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Another inspiring Olympic Games is over… But if you are already suffering from the post-Olympics blues, here is a selection of resources and articles on a whole variety of topics surrounding the Games. No doubt there are many others so feel free to add any other links or suggestions in the comments below.

 

Olympics Research Medals – Explore who is leading the science behind Olympic Sports [wizdom.ai]

Science of the Summer Olympics [NBC Learn]

How scientific rigour helped Team GB’s saddle-sore cyclists on their medal trail [The Guardian]

Why U.S. Distance Runners Won So Many Medals at the 2016 Olympics [Runner’s World]

From drones to VR: The secret gadgets behind Team GB’s success [The Telegraph]

Olympic Gold May Depend on the Brain’s Reward Chemical [Scientific American]

Sleep Could Be An Olympic Athlete’s Secret Weapon [Inside Science]

Have We Reached the Athletic Limits of the Human Body? [Scientific American]

 

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Kinetic Signatures Look at the 8 finalists of the Olympic 100m, and you will see 8 athletes make their way down the track in 8 differing ways.  The 100m race is the ultimate in mechanical individualization. Every athlete in the top 50 in the world has a different technique – many vastly so. Nikolai Bernstein likened skill acquisition to solving a puzzle; each one requiring a totally individual solution. It is imperative we don’t impose our own solutions to these puzzles; have a destination in mind – but allow the athlete to find his own way there.  Our job is just to keep them on the map, and maybe to act as a compass. It seems that most coaches tend to cue one of two ways: 1) pushing (ground-based cues – "push the ground away"); and 2) popping (air-based cues – "pop the thighs forward"). Having a technical model is important, but not every athlete will benefit from the same cues In my experience, most sprinters fall into one of these two categories, and it is important we understand where they fit, so we can cue appropriately. Some sprinters are built to push – cue these guys to push. Some are built to bounce – cue these guys to bounce. The guys that want to be on the ground – your cues need to reflect this.  Cue pushing.  Those that tend to get off quicker – cue these guys to pop the thighs. Giving an ‘air-cue’ to a guy who grinds the ground won’t work.  Giving a ‘ground-cue’ to those that can’t feel it?  Going to be a frustrating time for both of you. Square pegs and round holes, and all that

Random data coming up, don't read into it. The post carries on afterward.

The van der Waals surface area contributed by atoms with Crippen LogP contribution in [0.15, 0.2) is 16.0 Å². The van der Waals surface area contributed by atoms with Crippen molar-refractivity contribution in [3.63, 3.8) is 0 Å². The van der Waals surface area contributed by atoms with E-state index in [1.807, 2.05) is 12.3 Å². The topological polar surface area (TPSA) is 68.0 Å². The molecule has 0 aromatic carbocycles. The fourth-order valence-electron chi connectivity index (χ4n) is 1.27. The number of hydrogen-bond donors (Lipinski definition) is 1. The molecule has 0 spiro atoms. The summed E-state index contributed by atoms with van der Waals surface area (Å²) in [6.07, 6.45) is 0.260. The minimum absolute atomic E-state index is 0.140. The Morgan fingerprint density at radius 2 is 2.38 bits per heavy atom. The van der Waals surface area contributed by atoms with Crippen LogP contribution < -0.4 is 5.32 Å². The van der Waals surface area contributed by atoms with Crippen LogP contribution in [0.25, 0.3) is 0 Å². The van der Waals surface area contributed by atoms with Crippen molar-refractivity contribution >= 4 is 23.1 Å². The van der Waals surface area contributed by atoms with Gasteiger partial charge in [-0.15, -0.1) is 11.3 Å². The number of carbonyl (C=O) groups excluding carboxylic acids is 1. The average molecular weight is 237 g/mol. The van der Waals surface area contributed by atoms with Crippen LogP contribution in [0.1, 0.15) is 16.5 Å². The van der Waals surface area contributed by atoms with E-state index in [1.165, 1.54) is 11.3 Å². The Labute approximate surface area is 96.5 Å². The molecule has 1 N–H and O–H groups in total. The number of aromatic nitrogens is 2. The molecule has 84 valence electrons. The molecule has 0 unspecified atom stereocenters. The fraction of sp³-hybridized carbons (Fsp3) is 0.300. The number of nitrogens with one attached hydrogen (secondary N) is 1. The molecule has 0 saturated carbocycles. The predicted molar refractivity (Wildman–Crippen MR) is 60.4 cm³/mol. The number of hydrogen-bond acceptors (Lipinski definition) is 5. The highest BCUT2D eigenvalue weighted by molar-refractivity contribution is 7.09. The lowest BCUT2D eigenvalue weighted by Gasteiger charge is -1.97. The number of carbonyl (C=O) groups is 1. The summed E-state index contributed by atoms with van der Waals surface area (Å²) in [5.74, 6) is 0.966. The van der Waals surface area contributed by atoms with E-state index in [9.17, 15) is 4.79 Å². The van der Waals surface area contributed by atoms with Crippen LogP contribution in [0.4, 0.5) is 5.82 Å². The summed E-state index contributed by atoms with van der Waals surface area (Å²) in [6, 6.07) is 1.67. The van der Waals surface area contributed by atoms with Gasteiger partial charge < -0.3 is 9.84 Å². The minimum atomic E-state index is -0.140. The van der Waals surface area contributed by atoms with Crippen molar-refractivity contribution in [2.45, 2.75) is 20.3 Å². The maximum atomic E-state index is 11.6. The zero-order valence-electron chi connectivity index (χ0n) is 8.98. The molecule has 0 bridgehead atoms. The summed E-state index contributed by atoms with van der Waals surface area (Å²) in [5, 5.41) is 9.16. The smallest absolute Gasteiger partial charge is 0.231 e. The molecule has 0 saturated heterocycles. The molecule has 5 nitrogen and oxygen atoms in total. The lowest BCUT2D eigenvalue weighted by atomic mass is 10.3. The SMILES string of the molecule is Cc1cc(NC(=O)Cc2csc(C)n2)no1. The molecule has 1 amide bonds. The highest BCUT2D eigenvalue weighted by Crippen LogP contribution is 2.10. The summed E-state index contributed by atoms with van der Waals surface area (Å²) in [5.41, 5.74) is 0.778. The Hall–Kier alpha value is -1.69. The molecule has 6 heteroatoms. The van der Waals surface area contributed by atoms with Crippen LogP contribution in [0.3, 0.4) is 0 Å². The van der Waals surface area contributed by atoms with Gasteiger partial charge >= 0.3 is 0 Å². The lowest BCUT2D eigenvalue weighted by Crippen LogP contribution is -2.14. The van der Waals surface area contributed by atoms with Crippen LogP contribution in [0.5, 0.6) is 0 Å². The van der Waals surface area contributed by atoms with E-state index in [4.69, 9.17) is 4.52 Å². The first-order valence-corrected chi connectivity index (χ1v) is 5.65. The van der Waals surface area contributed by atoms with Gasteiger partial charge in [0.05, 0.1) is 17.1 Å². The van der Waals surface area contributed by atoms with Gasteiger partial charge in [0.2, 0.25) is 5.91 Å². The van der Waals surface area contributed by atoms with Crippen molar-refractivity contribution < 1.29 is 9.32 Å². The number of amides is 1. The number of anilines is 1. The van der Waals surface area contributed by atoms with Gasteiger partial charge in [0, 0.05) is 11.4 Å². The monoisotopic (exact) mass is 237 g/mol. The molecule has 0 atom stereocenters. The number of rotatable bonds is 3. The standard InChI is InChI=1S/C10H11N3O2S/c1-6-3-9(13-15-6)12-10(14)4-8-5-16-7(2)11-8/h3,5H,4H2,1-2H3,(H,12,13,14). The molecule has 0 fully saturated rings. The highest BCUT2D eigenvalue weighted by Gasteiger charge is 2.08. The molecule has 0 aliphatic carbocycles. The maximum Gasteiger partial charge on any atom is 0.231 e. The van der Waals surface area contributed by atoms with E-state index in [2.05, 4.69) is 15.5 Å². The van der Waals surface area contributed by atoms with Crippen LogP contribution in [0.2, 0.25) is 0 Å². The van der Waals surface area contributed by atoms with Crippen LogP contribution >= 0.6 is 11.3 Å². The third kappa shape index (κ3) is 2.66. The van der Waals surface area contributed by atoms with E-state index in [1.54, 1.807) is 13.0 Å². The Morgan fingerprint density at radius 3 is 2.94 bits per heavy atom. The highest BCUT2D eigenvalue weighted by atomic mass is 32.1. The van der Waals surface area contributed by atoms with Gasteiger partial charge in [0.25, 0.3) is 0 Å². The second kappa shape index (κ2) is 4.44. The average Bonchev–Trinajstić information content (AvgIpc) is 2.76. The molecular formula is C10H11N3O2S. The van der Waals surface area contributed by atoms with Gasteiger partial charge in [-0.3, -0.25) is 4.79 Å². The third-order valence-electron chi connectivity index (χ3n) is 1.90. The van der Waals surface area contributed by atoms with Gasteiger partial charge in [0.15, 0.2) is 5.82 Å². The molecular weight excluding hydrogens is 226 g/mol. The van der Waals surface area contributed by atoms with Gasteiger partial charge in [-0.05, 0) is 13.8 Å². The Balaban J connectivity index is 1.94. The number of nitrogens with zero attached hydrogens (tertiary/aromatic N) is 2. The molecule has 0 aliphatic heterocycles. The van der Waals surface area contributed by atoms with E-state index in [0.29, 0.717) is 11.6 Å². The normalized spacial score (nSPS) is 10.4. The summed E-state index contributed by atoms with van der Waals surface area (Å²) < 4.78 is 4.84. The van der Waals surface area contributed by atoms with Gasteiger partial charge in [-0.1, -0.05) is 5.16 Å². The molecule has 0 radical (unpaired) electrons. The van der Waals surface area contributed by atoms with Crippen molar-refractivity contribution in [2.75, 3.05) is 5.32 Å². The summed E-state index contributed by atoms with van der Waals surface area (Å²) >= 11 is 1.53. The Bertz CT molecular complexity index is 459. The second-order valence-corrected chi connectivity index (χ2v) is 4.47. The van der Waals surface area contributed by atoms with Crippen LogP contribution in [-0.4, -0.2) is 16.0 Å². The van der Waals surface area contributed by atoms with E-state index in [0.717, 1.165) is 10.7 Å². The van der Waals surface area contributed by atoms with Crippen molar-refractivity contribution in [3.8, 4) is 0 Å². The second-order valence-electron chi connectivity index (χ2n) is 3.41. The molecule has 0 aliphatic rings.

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Humans of the future could be much faster than Usain Bolt or Michael Phelps [Business Insider]

Work of support staff to push Team GB towards rowing gold a brutal business [The Telegraph]

Team USA using cutting-edge technology to train for Rio [Wood TV]

The science behind Team Singapore [Yahoo]

The age of Olympians: Rio 2016 highlights younger, older athlete performances [Sports Illustrated]

Cycling’s ‘Bletchley Park’ gives Team GB edge at Rio Olympics 2016 as part of Room X [The Telegraph]

Rio 2016 Olympics: science behind the sports [Science in School]

How Can We Save Sport From its Doping Crisis? [Outside Online]

 

World Records: Fossils, stagnation & a tale of two drugs

 

Faster, Higher, Stronger – and Smarter [E&T]

Team GB to give athletes best possible facilities at Rio Olympic Games [ESPN]

How previous steroid use could give a boost for entire athletic career [The Globe and Mail]

Why Athletes Will Win the War Against Performance-Enhancing Drugs [Gizmodo]

Team GB’s Olympic success: five factors behind their Rio medal rush [The Guardian]

One man has helped turn U.S. women’s volleyball into ‘Moneyball’ [NBC Olympics]

How did Team GB make history? [BBC Sport]

The Science of Olympic Rivalries: Do Adversaries Help or Hurt? Live Science

Rio 2016 is Britain’s golden age, but what has been the secret of Team GB’s Olympic success? [Mirror]

 

Jo Clubb